Discussion in 'Photography Beginners' Forum' started by KAikens318, Aug 25, 2009.
Ok, so here is my second attempt, let me know what you think
I don't know what you call it, but it isn't HDR.
There's no enhanced detail in the shadows or highlights that I can see. All I see is an over saturated photograph with any remaining detail wiped away from over sharpening or something, I don't know.
If that's what you were going for, cool... but read up on what HDR is and give it another shot, I'd like to see it again.
Here's a decent little read on it with a relatively good example:
Thanks, I will have to give it another shot.
it just looks way to over saturated to me.
Is this any better saturation wise?
the pic looks really hazy to me..
i cant remember who it is, maybe Jerry.. but someone on here wrote something a while ago that really stuck out to me.. it was a long the lines of: "before you start editing a picture, make sure its a good picture.. if your try to edit a crappy photo, to make it look good, your just doing way to much work.. take a good picture, then tweak it.."
I don't think you really started off with a good image to begin with..
your bumber is broken.
no that's still way to overdone. The colors look really unnatural
BEST ADVISE EVER!
pick your battles
i thought so too.. so I no longer see a "ok" photo and say "oh i can fix that in photoshop" if the photo doesnt say "wow" to me the moment I look at it, it goes to the reject pile... i spend far to much time editing mediocre photos after a shoot, its time to just focus on the good ones, and make them even better! the longer i spend sitting on photoshop or lightroom, the less money i'm actually making, so its time to just work with the good stuff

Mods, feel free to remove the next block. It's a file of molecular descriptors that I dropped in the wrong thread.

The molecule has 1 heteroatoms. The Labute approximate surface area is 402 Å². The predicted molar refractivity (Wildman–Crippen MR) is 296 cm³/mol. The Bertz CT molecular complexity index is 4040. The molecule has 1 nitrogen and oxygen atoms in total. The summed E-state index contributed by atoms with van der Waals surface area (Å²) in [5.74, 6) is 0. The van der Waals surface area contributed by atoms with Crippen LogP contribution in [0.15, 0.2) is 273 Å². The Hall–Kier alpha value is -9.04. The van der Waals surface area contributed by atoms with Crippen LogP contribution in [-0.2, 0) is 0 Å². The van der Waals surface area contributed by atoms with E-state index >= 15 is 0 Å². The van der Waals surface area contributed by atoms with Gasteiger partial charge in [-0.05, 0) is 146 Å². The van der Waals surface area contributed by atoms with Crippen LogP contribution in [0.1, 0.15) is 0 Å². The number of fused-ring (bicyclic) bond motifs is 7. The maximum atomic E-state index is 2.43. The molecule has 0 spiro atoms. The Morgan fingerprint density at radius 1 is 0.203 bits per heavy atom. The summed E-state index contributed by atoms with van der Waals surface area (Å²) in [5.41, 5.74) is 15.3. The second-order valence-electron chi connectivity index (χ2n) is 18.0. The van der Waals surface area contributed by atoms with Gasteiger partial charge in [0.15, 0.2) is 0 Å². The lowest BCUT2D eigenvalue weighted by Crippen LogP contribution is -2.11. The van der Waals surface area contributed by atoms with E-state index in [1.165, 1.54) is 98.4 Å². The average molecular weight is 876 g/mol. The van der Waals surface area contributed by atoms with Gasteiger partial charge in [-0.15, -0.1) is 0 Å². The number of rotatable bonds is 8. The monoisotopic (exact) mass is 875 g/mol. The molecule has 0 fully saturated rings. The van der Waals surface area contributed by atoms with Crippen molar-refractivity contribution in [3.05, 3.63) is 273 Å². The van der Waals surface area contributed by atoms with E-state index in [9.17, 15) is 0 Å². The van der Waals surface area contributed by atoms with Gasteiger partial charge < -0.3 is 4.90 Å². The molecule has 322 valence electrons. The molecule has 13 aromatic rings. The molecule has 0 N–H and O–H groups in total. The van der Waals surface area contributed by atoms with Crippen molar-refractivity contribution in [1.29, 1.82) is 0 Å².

I'll say again... why HDR this?
It appears to be a shot that you can get without HDR, so all HDR does is muddy up the shot.
HDR (or rather tonemapping), is intended to give you a higher dynamic range than would be possible in a normal image. A "usual" example of this is trying to shoot the interior of a building towards a window... normally either the interior would be exposed properly and the exterior would be washed out... or the exterior would be exposed properly and the interior would be black.
An tonemapping process to gain a more high dynamic range image solves this.
Here... here is what would normally happen if you try to expose this properly for the interior...
And here is what would happen when you expose properly for the EXTERIOR...
The problem is that both of these images suck, but the camera simply is unable to replicate what you and I see, which is closer to this tonemapped HDR image...
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